A few points:
I like tbc's suggestion of assigning aliases to users. I'd like to
extend that, tho, to making the aliases display according to how each
user wants: so that I could, for instance, make 64.192.whatever
display as "FARTBOY" in red in all caps, so I'm sure not to miss his
vandalism when it comes by.
I'm glad Magnus pointed out that IP blocks should be temporary. I'm
on dialup myself. :-) But I do think that *temporary* blocks should
be an option old-timers have in response to vandalism.
I agree with Larry (and Mike and Anatoly etc.)'s suggestion that any
sort of scoring system *not* be public. I've lurked around slashdot
and E2 long enough to see that encourages elitism and frivolous edits,
usually for nothing more than ego-stroking (which is contrary to our
goal). Perhaps we should set up different criteria: say 1) the user
signs up; 2) the user edits article pages at least ''x'' times a week;
3) the user has created 4 or 5 pages which have not been shipped to
[[page titles to be deleted]].
I propose that in the new software, we might want to have better tools
for tracing the work of pranksters.
This shows that the first revision and 4th revision, both written by
168.143.112.xxx, contain references to a "secret Arabic language",
with a link. The link is to a page with a "dictionary". Upon
inspection, you'll see that the "dictionary" is for a pig-latin
So this is obviously a "joke", although since it isn't really funny
and probably isn't meant to be funny, a "hoax" or "prank" is probably
a better word.
Naturally, I wonder what else 168.143.112.xxx may have edited. It
would be nice to be able to click on that as a link and see.
Or perhaps we could just have a special search function to allow us to
* http://www.wikipedia.com/ *
* You can edit this page right now! *
The conversion of the German tarball is finished. It is running at
Everybody, please help me find the bugs. PHP programmers are also welcome!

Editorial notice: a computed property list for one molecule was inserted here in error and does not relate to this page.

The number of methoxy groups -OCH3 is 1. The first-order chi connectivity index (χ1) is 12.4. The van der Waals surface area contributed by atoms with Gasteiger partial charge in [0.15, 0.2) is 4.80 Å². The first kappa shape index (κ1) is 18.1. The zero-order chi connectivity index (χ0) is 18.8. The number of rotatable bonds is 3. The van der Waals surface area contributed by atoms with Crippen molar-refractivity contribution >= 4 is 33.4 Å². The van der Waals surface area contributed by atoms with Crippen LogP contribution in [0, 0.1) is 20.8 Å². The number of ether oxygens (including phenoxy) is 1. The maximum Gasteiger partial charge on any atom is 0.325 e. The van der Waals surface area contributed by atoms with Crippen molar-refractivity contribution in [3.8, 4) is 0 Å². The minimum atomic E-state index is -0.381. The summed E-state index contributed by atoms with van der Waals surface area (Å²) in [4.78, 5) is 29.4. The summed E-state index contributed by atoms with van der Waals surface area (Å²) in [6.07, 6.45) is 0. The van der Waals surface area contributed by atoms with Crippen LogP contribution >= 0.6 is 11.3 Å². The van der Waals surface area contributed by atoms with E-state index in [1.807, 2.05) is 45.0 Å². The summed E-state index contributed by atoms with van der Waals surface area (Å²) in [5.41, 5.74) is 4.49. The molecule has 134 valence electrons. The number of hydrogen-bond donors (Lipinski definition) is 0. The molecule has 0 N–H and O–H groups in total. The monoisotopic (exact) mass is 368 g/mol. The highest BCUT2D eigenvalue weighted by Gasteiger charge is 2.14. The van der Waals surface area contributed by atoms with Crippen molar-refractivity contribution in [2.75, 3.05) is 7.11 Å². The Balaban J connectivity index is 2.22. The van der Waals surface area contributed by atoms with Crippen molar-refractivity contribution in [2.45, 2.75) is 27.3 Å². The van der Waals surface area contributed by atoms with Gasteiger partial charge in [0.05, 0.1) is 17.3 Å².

Remember, once we switch the wikipedia script, you'll have to live with that
I just want to let you know that (hopefully) in the next few hours, I'll
convert the tarball of the German wikipedia into MySQL for my script at
wikipedia.sourceforge.net. I'm not sure if the current contents will
Cross your fingers,
Here's my view: by submitting your article to wikipedia, you keep the copyright. Bomis does not own the copyright
to any article (except maybe the ones written by Bomis employees), just like Linus Torvalds does not own the copyright to parts
of the Linux kernel he did not write.
What you do if you hit the submit button on wikipedia is to release your material under GFDL, without invariant sections.
Bomis owns a copyright on the collection, just like RedHat owns a copyright on the whole Linux distribution they sell.
So if somebody copies the website, simply changes all "Wikipedia" to "Yahoopedia" and publishes it,
keeping individual articles under GFDL,, Bomis could
sue; individual authors could not because none of their rights were violated. If Yahoo wants to publish a Yahoopedia,
they would have to suck the individual GFDL articles individually, and then build a website out of it. Nobody could sue
them for it, just like nobody can sue Suse for starting a new Linux distribution out of available GPL material. Of course,
Yahoo, when publishing their Yahoopedia, would have to follow the prescriptions of the GFDL under which the articles
were released; in particular, they have to release their modifications under GFDL and have to allow others to suck the
articles from their website in easily modifiable form. If they don't, individual authors could sue them. Bomis could not sue,
since none of their right were violated. Analogy: if somebody publishes a proprietary version of emacs, RMS could sue
but Redhat could not.
There is however one issue: if I release my article to wikipedia under GFDL, Bomis, *per the GFDL, section 4B*, has to
maintain information about at least five of the principal authors. I think the easiest way to do this would be to maintain unlimited
page histories, maybe downloadable by FTP somewhere if the material gets to voluminous for the web server.
> I think the whole situation is very unclear. If each
> Wikipedia-author is really copyright-holder of his material,
> we have at least to keep track of the authorships of the diffs,
> or else (IMHO, again IANAL) we violate the FDL. The current
> logs are not sufficient, we would need real accounts with
> mandatory real-world user-identification (*if* the author
> wants to retain his rights).